Thursday 23 November, 2017

US stocks dip with energy prices; European stocks sink

U.S. stocks finished barely lower Friday as energy companies fell with oil prices and a 10-day rally for technology companies came to an end. But Wall Street mostly avoided the sharp losses that hit European stocks.

The price of U.S. crude oil fell 2.5 percent and pulled energy stocks lower. Technology companies slipped, ending their longest winning streak in more than two years.

Investors bought government bonds in the U.S. and Europe, which sent prices higher and yields lower. With yields down, investors who wanted income bought shares in companies that pay big dividends, such as utilities and household goods makers.

European stocks took sharp losses after Reuters reported that the European Central Bank will consider paring back its stimulus programs in late October. Indexes in France, Germany and Italy all fell, and so did the blue chip Euro Stoxx 50 index.

"Europe is the economy that makes people the most nervous," said JJ Kinahan, chief market strategist at TD Ameritrade. "It's one that is still being treated with caution."

The Standard & Poor's 500 index shipped 0.91 of a point to 2,472.54. The Dow Jones industrial average dipped 31.71 points, or 0.1 percent, to 21,580.07. Earlier it shed as many as 108 points. The Nasdaq composite lost 2.25 points to 6,387.75. The Russell 2000 index of smaller-company stocks sank 6.52 points, or 0.5 percent, to 1,435.84. Still, all four indexes remain near record highs.

General Electric skidded after it disappointed investors by saying it expects to reach only the low end of its annual profit forecast range. GE said its power unit struggled in the second quarter and low oil prices are also hurting its business.

The stock fell 78 cents, or 2.9 percent, to $25.91. It's down 18 percent this year. Also falling was oilfield services company Baker Hughes, which is combined with GE's oil and gas unit this month and is now mostly owned by GE. It shed 85 cents, or 2.4 percent, to $34.12.

Baker Hughes was one of a horde of energy companies that fell with oil prices. Benchmark U.S. crude lost $1.15 to $45.77 a barrel in New York. Brent crude, the standard for international oil prices, shed $1.24, or 2.5 percent, to $48.06 a barrel in London.

Over the last few weeks investors have focused what the European Central Bank will do as the European economy continues to improve. Kinahan, of TD Ameritrade, added that the central bank also hasn't done much to address the way the euro has risen over that time.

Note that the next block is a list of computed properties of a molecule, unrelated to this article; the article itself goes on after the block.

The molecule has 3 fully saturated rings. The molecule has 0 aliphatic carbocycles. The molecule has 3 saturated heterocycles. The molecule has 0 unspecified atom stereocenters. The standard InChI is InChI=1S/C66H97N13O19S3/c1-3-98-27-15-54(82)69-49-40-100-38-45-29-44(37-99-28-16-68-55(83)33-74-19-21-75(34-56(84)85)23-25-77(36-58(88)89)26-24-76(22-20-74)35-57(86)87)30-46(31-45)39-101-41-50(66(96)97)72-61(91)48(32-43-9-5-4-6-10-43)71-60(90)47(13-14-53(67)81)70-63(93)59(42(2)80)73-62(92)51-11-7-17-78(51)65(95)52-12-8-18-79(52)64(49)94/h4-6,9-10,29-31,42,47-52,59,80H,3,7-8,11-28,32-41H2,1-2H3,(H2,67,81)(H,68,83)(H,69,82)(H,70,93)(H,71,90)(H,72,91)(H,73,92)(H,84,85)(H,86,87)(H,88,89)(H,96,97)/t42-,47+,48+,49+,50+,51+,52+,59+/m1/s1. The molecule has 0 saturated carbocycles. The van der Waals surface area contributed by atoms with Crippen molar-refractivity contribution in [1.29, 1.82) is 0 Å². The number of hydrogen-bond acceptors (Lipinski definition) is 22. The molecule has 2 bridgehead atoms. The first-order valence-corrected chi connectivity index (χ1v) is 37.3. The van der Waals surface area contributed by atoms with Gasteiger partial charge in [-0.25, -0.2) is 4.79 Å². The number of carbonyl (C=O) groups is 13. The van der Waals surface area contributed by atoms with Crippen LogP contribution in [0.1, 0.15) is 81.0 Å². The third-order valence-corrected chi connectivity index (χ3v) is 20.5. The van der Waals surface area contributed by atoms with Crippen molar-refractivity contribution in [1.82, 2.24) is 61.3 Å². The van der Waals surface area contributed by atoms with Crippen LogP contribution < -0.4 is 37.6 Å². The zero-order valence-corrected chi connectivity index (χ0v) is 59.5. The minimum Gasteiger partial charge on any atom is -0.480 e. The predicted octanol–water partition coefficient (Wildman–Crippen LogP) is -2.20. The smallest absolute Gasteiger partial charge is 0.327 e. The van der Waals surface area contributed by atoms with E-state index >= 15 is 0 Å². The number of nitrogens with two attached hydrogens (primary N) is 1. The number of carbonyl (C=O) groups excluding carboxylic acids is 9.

"The ECB didn't take an aggressive stand on the currency move that's already happened," he said. He added that has left some investors thinking the euro will get even stronger, which would make European goods more expensive in other markets and affect the earnings and sales of companies based in the EU.

On Friday the euro rose to $1.1677 from $1.1626. It hasn't been this strong compared to the dollar since the beginning of 2015. The German DAX lost 1.7 percent and France's CAC 40 shed 1.6 percent. The FTSE 100 in Britain shed 0.5 percent.

European bond prices jumped and yields tumbled. Investors also bought U.S. government bonds, which sent prices higher. The yield on the 10-year Treasury note fell to 2.24 percent from 2.26 percent.

Software giant Microsoft's fourth-quarter profit and sales surpassed Wall Street estimates as the company posted another round of strong results from its cloud computing business. However, its stock dipped 43 cents to $73.79.

Also falling was chipmaker Texas Instruments, which lost 99 cents, or 1.2 percent, to $81.70. E-commerce company eBay fell 57 cents, or 1.2 percent, to $36.61. Payment processor Visa added $1.49, or 1.5 percent, to $99.60 after its latest report showed its purchase of Visa Europe a year ago is strengthening its business.

Still, a 10-day run for the Nasdaq and technology companies came to an end. The S&P 500 technology index climbed more than 6 percent over that time and reached record highs. The rally was assisted by the weakening dollar, which helps sales and earnings overseas. Investors also bet that technology companies would have another round of strong quarterly earnings.

Elsewhere, financial companies did relatively well after some solid quarterly reports. Credit card issuer Capital One Financial leaped $6.93, or 8.6 percent, to $87.94 after it beat Wall Street estimates in the second quarter. E-Trade Financial gained $2.03, or 5.1 percent, to $41.63 and Moody's added $5.40, or 4.2 percent, to $132.57.

In other energy trading, wholesale gasoline fell 4 cents to $1.56 a gallon. Heating oil lost 3 cents to $1.52 a gallon. Natural gas slid 7 cents to $2.97 per 1,000 cubic feet.

Gold added $9.40 to $1,254.90 an ounce. Silver rose 11 cents to $16.46 an ounce. Copper picked up 1 cent to $2.72 a pound.

The dollar slid to 111.04 yen from 111.99 yen.

In Asia, the Nikkei 225 of Japan slipped 0.2 percent and South Korea's Kospi rose 0.3 percent. Hong Kong's Hang Seng inched down less than 0.1 percent.